Mike Berman’s Washington Watch

April 23, 2016 12:00 PM


America is going through enormous change. As I sat down to write a description what is going on, I realized I could not do better than the following four pieces I recently read.

The first of these is from a memorandum by Doug Sosnick, as good an observer of America as anyone and better than most.

“It is not an overstatement to say that the failures of our leaders and governmental institutions have brought our political system to the brink of implosion.

“The country is undergoing the most significant economic, technological, and demographic changes since the Industrial Revolution. Such change in any one of these areas would test our ability to adapt. But the fact that we are experiencing all of these shifts at the same time has exacerbated Americans’ fears and fundamental distrust of those in power. The public has concluded that our 20th century institutions are incapable of dealing with 21st century challenges.

“The public’s discontent has been clear at the ballot box in four out of the past five elections; each time, they voted against the party in power. But the current environment suggests that the level of pent-up frustration and demand for change is more profound than we have seen before in our lifetimes. The support for Sanders and Trump is an expression of this alienation and distrust towards the system and the elected officials who govern it.

“The overwhelming belief that the system is rigged in favor of the rich has spurred an emerging populist movement that transcends traditional partisan lines. (Which Side of the Barricade are You On?) At a time when big corporations and the wealthy have enjoyed the largest gains, a majority of Americans have experienced stagnant wages and a decline in wealth.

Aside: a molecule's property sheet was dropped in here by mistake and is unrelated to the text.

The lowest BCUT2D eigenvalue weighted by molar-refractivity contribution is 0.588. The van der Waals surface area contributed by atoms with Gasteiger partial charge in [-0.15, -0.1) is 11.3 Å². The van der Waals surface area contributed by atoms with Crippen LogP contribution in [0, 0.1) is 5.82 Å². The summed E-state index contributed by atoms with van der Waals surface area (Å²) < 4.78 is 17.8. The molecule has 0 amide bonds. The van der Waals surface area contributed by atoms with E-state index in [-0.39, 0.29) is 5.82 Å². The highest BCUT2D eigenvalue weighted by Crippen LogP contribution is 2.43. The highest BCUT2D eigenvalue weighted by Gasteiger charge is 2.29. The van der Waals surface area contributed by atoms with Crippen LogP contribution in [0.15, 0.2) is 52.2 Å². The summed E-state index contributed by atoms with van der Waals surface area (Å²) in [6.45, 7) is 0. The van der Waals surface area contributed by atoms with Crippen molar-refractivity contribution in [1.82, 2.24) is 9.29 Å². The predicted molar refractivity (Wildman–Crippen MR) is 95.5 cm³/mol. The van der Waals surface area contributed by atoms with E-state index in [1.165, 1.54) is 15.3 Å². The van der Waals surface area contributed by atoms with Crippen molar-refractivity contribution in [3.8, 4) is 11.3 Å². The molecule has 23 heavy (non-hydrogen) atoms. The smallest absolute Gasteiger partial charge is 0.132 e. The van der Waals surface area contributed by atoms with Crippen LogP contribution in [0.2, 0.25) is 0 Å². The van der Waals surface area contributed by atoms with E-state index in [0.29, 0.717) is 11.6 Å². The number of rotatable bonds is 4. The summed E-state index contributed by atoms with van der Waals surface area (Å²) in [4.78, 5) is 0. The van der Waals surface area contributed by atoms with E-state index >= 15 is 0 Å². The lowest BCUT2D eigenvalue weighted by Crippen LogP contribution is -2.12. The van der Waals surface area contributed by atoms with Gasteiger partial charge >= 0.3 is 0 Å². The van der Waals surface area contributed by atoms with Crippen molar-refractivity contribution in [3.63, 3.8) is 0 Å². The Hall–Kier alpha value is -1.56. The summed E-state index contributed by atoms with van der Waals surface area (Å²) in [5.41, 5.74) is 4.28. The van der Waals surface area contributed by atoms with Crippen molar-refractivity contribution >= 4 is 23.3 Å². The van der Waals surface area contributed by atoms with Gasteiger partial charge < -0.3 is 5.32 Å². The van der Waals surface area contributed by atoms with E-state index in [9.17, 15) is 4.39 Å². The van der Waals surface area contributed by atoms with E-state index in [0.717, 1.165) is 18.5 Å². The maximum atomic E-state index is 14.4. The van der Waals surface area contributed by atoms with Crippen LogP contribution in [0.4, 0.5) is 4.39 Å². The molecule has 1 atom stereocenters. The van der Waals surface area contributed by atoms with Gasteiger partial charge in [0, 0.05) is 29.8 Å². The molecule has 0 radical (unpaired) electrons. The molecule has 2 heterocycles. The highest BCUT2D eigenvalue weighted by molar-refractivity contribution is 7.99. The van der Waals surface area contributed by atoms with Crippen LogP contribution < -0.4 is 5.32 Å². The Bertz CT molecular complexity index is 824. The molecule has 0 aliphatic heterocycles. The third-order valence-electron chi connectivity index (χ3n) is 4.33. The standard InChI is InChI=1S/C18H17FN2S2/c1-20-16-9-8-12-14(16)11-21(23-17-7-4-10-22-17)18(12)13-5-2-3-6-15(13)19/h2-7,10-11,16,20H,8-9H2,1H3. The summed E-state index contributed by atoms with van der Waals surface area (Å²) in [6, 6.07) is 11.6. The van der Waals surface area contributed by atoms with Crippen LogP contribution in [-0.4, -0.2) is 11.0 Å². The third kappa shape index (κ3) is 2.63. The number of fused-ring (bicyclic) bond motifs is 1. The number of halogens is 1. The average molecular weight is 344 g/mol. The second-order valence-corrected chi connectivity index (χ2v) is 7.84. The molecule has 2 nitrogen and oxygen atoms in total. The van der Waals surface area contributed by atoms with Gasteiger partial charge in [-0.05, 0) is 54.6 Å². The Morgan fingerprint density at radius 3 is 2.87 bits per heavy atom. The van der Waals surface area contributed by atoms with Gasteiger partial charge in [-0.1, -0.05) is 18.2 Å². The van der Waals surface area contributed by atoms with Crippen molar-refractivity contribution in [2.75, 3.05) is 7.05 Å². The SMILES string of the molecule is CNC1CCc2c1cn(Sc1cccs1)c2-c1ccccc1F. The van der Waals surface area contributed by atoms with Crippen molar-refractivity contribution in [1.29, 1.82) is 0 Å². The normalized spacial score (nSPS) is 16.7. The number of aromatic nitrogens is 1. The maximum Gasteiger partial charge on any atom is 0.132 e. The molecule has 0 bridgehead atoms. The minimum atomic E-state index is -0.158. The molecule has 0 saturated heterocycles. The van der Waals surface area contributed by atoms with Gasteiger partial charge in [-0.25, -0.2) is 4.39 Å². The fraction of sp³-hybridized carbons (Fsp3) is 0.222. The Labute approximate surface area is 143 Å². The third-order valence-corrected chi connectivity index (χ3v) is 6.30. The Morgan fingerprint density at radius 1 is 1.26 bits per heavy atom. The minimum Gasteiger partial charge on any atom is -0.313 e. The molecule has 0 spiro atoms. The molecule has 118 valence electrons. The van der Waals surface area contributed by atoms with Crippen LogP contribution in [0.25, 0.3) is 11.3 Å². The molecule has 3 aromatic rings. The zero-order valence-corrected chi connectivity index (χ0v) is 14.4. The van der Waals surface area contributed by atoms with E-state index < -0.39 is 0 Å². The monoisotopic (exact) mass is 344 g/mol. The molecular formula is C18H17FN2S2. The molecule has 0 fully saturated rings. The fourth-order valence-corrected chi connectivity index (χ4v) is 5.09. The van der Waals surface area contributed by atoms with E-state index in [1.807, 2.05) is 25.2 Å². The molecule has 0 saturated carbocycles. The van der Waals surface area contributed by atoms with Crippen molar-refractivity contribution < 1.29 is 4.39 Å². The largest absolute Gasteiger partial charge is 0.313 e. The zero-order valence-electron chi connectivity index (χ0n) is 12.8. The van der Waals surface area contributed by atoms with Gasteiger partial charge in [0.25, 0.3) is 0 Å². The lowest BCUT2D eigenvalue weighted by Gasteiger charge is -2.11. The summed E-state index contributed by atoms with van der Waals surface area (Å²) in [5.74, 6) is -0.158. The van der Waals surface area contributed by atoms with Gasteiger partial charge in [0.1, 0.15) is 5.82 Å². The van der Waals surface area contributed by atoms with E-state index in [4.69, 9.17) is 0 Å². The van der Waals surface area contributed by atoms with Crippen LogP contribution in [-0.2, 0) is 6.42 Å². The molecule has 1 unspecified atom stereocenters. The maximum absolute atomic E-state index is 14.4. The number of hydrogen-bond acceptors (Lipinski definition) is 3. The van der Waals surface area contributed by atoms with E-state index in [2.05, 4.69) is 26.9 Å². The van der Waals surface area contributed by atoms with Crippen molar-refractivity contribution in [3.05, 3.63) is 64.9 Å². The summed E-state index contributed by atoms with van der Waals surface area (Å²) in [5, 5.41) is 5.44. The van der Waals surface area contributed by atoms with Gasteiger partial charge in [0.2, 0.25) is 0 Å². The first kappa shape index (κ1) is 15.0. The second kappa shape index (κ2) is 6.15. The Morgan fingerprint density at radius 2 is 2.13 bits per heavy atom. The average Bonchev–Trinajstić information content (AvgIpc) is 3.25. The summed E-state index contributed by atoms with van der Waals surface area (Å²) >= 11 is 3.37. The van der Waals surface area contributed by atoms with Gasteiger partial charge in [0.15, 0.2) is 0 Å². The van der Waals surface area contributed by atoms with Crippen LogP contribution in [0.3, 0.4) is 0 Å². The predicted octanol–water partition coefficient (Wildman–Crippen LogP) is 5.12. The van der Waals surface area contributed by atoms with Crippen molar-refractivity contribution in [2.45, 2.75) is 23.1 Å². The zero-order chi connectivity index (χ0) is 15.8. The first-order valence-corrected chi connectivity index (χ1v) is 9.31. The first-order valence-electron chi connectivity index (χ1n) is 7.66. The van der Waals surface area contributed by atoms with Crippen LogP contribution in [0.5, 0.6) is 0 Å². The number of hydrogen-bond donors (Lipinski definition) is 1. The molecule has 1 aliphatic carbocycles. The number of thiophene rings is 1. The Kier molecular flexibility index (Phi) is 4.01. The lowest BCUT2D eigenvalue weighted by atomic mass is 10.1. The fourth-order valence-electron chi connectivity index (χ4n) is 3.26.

“The sense of everyday Americans that they are worse off has also contributed to a yawning social and cultural divide defined by age, race and income.”

The second is the opening paragraphs from a four-part article by David Maraniss and Robert Samuels which appeared in the Washington Post March 17- 21, 2016.

“So much anger out there in America.

“Anger at Wall Street. Anger at Muslims. Anger at trade deals. Anger at Washington. Anger at police shootings of young black men. Anger at President Obama. Anger at Republican obstructionists. Anger about political correctness. Anger about the role of big money in campaigns. Anger about the poisoned water of Flint, Mich. Anger about deportations. Anger about undocumented immigrants. Anger about a career that didn’t go as expected. Anger about a lost way of life. Mob anger at groups of protesters in their midst. Specific anger and undefined anger and even anger about anger.

“Each presidential campaign has its own rhythm and meaning, but this one unfolded with dizzying intensity, an exaggeration of everything that came before. It felt like the culmination of so many long-emerging trends in American life. The decomposition of traditional institutions. The descent of politics into reality-TV entertainment. Demographic and economic shifts quickening the impulses of inclusion and exclusion and us vs. them. All of it leading to this moment of great unsettling, with the Republican Party unraveling, the Democrats barely keeping it together, and both moving farther away from each other by the week, reflecting the splintering not only of the body politic but of the national ideal.”